PIA17174

July: Opportunity Breaks Lunokhod 2’s Record

NASA announced that Opportunity had now travelled 40 km, which beat Lunokhod 2’s impressive record of 39 km, giving it the title of the most travelled wheeled vehicle off the planet Earth.  Though it has taken severe wear and tear, over ten years into its 90 day mission, Opportunity is still going, trundling along, backwards, dragging a dead wheel behind it.  In honor of the occasion, NASA had it look around, found a crater, and named it “Lunokhod Crater”

IDL TIFF file

August: SpaceX Flies To Geostationary Orbit

The Falcon 9 has made its first deliver to geosynchronous transfer orbit, a job normally handled by larger and more massive rockets.  To do so, it had to omit the equipment for a first stage return test (SpaceX is working towards becoming the first nation to achieve the dream of a fully reusable flyback liquid booster) but it did manage it.  The age of commercial spaceflight is truly upon us, and the current market cost leaders (Russia and China) must take note.

September: Rosetta Arrives at 67P Churyumov-Gerasimenko

This was a tough month to pick, what with India’s first Mars orbiter and the MAVEN probe arriving in Mars orbit, and Curiosity reaching its target, the slopes of Mount Sharp, but in the end, the most historic event of the month was the successful rendezvous of Rosetta with 67P Churyumov-Gerasimenko after a decade-long snooze.  Its piggybacked Philae lander would have to wait a few more months before descending to the comet’s surface; cross your fingers and hope Philae wakes up again in the growing sun over the next few months.  😉

cometcliffs_rosetta_799

October: Comet Siding Spring Visits Mars

In a once-in-a-lifetime opportunity, scientists discovered a comet, dubbed Siding Spring for the observatory used to track it, which was almost certainly making its first trip to the inner solar system from the Oort Cloud.  And although the comet would have a lousy appearance from Earth, the view from Mars would be a completely different story.  So the fleet of spacecraft at Mars worked together, seizing the opportunity to get a targeted set of observations of a pristine comet — the only comet studied in this way which is *not* a Jupiter family short-period comet.  Although the rovers on the surface got disappointing pictures (their cameras are really not optimized for astrophotography), the MAVEN spacecraft collected data which indicates the planet would’ve seen an astonishing meteor shower.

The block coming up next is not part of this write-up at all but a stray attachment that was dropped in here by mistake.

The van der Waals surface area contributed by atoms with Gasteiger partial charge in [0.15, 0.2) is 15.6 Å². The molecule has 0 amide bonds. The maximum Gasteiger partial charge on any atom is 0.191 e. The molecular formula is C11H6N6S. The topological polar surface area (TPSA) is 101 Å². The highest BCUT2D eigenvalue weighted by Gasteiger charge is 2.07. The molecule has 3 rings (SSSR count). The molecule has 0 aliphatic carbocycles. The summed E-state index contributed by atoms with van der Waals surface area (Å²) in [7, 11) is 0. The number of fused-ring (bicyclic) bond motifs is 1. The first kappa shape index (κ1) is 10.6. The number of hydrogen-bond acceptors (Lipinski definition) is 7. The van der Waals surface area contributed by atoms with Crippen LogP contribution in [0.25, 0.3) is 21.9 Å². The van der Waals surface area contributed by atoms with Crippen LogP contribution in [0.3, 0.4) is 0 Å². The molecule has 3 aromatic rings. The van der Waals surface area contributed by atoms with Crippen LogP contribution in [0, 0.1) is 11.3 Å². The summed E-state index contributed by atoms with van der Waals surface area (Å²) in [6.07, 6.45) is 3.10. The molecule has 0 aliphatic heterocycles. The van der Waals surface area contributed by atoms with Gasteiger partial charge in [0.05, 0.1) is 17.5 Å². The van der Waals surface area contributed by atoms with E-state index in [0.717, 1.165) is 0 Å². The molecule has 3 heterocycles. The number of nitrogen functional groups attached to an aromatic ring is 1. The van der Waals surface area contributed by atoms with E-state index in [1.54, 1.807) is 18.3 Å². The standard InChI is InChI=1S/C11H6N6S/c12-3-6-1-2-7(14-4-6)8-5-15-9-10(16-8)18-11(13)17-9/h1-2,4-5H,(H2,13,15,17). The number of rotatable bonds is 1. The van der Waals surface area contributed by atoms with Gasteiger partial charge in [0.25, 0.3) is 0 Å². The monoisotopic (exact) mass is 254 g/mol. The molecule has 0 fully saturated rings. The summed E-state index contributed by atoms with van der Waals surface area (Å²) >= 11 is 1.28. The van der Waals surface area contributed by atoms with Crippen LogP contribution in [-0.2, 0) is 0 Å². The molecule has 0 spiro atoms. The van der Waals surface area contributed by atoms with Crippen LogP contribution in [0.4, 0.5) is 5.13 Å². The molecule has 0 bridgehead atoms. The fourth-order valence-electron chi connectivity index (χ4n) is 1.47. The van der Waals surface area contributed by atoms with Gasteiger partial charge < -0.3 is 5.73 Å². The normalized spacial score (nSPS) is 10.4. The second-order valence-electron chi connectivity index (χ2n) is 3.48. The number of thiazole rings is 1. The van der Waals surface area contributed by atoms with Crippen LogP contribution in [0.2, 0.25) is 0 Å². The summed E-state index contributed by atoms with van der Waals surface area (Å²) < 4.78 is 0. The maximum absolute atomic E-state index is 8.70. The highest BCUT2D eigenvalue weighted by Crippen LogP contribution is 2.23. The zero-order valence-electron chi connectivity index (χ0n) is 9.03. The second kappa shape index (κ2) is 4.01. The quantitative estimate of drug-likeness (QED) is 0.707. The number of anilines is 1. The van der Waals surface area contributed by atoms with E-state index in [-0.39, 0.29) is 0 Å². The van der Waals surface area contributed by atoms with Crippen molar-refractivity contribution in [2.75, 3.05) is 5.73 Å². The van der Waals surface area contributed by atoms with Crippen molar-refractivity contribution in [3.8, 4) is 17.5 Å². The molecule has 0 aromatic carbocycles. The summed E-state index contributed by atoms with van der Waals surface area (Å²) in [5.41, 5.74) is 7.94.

Comet_C-2013_A1_Siding_Spring_flyby_from_Mars_Orbiter

November: RIP Venus Express

And at the end of November, Venus made its final trajectory correction maneuver during a dip into Venus’ thick atmosphere.  Contact was lost and never regained, so it is presumed that it finally burned the last of its propellant.  With nine years around the most hostile planet in the inner solar system, it performed beautifully.  But alas, all good things must come to an end, and so did Venus Express.

venussouth_vexpress

December: Orion MPCV Exploration Test Flight 1

And I’ll finish out with the first major step towards human in deep space: the first test flight of the Orion spacecraft.  Since its ride isn’t ready yet, it took a Delta IV Heavy instead, currently the most powerful vehicle in the US inventory.  And dang, but it looked good.  The vehicle performed two orbits of the Earth, rising high enough on the second to encounter the Van Allen Belts and qualify the spacecraft in that environment, and returns fast enough to validate the heatshield for a lunar or even interplanetary return.